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Subject: Re: [std-proposals] Operator for reference casting
From: Arthur O'Dwyer (arthur.j.odwyer_at_[hidden])
Date: 2021-01-16 16:32:57

On Sat, Jan 16, 2021 at 5:25 PM Magnus Fromreide via Std-Proposals <
std-proposals_at_[hidden]> wrote:

> On Sat, Jan 16, 2021 at 05:38:52PM +0100, Bengt Gustafsson via
> Std-Proposals wrote:
> > Given that a language feature has more wiggle room we could define two
> > different operators with limitations in applicability that can't be
> enforced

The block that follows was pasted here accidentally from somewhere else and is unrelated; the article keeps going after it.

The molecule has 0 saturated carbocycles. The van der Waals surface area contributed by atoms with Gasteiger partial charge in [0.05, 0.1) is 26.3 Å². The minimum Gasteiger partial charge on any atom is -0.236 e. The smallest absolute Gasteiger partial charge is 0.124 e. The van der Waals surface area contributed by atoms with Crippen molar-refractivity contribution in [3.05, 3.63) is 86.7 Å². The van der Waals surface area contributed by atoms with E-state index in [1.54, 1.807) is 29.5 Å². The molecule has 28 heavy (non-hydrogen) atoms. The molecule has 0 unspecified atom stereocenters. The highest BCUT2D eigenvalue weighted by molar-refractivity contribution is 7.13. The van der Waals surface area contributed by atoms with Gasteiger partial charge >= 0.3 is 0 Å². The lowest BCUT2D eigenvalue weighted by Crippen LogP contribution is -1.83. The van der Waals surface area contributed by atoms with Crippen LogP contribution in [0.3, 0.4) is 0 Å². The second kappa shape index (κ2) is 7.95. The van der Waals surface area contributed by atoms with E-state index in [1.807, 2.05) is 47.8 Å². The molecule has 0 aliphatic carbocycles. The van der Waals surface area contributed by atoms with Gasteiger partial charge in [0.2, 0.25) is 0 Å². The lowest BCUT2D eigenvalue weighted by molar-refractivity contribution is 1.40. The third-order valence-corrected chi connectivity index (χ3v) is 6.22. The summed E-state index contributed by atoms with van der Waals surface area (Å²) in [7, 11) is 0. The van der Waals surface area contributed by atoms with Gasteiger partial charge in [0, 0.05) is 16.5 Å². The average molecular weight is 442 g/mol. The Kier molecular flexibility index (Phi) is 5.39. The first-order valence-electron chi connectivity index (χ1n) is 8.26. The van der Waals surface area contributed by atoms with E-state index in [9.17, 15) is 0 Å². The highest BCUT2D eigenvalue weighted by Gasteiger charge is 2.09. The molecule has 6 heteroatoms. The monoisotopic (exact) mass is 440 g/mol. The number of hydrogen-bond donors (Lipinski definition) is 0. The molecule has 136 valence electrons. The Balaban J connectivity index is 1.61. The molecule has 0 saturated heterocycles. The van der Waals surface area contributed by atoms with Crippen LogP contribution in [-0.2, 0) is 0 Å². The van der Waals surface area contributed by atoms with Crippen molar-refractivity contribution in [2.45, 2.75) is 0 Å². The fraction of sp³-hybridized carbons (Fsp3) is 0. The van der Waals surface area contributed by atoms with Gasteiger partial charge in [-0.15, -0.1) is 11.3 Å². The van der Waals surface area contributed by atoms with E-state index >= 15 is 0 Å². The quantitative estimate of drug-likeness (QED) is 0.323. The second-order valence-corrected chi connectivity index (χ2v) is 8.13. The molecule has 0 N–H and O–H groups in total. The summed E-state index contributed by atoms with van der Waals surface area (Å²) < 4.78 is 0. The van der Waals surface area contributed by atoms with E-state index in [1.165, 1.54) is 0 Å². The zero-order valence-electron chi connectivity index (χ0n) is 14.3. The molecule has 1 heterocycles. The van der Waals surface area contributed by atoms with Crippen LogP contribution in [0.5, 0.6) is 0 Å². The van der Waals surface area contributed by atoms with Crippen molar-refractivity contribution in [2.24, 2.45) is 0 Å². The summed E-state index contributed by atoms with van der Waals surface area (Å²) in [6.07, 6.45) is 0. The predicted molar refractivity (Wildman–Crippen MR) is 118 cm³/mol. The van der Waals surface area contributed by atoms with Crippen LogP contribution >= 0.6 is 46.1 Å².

> > for a library feature such as std::forward / std::move.
> >
> > prefix -> is a forwarding operator which can only be applied to universal
> > references, i.e. parameters declared with deduced template type and a &&
> > modifier.
> >
> > prefix => is a move operator which can only be applied to by value
> variables
> > and rvalue references (excluding universal references!).
> So, x <=> y means operator<(x, =>y), right?

(Serious answer to a tongue-in-cheek question)
No, the Maximal Munch Rule <https://en.wikipedia.org/wiki/Maximal_munch>
invariably applies. `x<=>y` lexes as four tokens in C++17 (x, <=, >, y)
and as three tokens in C++20 (x, <=>, y).

C++ has plenty of places where maximal-munch does the "wrong" thing; the
ones I run into most often are
template<enable_if_t<x>*=0> void f(); // oops
template<enable_if_t<x,void*>=0> void f(); // yeesh, still oops


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